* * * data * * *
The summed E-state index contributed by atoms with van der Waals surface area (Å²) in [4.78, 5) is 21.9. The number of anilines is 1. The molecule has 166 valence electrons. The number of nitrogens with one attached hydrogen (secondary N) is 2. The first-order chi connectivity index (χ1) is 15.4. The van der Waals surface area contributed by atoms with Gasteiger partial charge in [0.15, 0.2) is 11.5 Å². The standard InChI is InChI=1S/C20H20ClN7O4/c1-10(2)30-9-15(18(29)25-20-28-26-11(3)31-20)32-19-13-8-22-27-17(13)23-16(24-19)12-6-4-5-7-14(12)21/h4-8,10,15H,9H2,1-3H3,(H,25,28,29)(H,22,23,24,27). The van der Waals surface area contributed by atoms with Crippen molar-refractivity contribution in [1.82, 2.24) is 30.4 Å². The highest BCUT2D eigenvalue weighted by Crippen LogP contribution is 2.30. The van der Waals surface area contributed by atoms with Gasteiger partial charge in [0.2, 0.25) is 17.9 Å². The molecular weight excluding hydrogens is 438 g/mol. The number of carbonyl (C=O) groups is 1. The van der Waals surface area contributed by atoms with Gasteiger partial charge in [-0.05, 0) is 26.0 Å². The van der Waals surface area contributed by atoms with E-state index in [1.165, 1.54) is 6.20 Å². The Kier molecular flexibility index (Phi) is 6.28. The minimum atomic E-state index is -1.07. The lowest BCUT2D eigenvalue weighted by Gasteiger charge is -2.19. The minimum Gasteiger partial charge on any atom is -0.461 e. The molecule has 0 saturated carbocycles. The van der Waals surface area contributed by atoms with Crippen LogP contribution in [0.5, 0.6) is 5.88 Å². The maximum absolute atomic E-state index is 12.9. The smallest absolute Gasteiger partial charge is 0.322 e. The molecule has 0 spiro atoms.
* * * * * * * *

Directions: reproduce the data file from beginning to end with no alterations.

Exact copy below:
The summed E-state index contributed by atoms with van der Waals surface area (Å²) in [4.78, 5) is 21.9. The number of anilines is 1. The molecule has 166 valence electrons. The number of nitrogens with one attached hydrogen (secondary N) is 2. The first-order chi connectivity index (χ1) is 15.4. The van der Waals surface area contributed by atoms with Gasteiger partial charge in [0.15, 0.2) is 11.5 Å². The standard InChI is InChI=1S/C20H20ClN7O4/c1-10(2)30-9-15(18(29)25-20-28-26-11(3)31-20)32-19-13-8-22-27-17(13)23-16(24-19)12-6-4-5-7-14(12)21/h4-8,10,15H,9H2,1-3H3,(H,25,28,29)(H,22,23,24,27). The van der Waals surface area contributed by atoms with Crippen molar-refractivity contribution in [1.82, 2.24) is 30.4 Å². The highest BCUT2D eigenvalue weighted by Crippen LogP contribution is 2.30. The van der Waals surface area contributed by atoms with Gasteiger partial charge in [0.2, 0.25) is 17.9 Å². The molecular weight excluding hydrogens is 438 g/mol. The number of carbonyl (C=O) groups is 1. The van der Waals surface area contributed by atoms with Gasteiger partial charge in [-0.05, 0) is 26.0 Å². The van der Waals surface area contributed by atoms with E-state index in [1.165, 1.54) is 6.20 Å². The Kier molecular flexibility index (Phi) is 6.28. The minimum atomic E-state index is -1.07. The lowest BCUT2D eigenvalue weighted by Gasteiger charge is -2.19. The minimum Gasteiger partial charge on any atom is -0.461 e. The molecule has 0 saturated carbocycles. The van der Waals surface area contributed by atoms with Crippen LogP contribution in [0.5, 0.6) is 5.88 Å². The maximum absolute atomic E-state index is 12.9. The smallest absolute Gasteiger partial charge is 0.322 e. The molecule has 0 spiro atoms.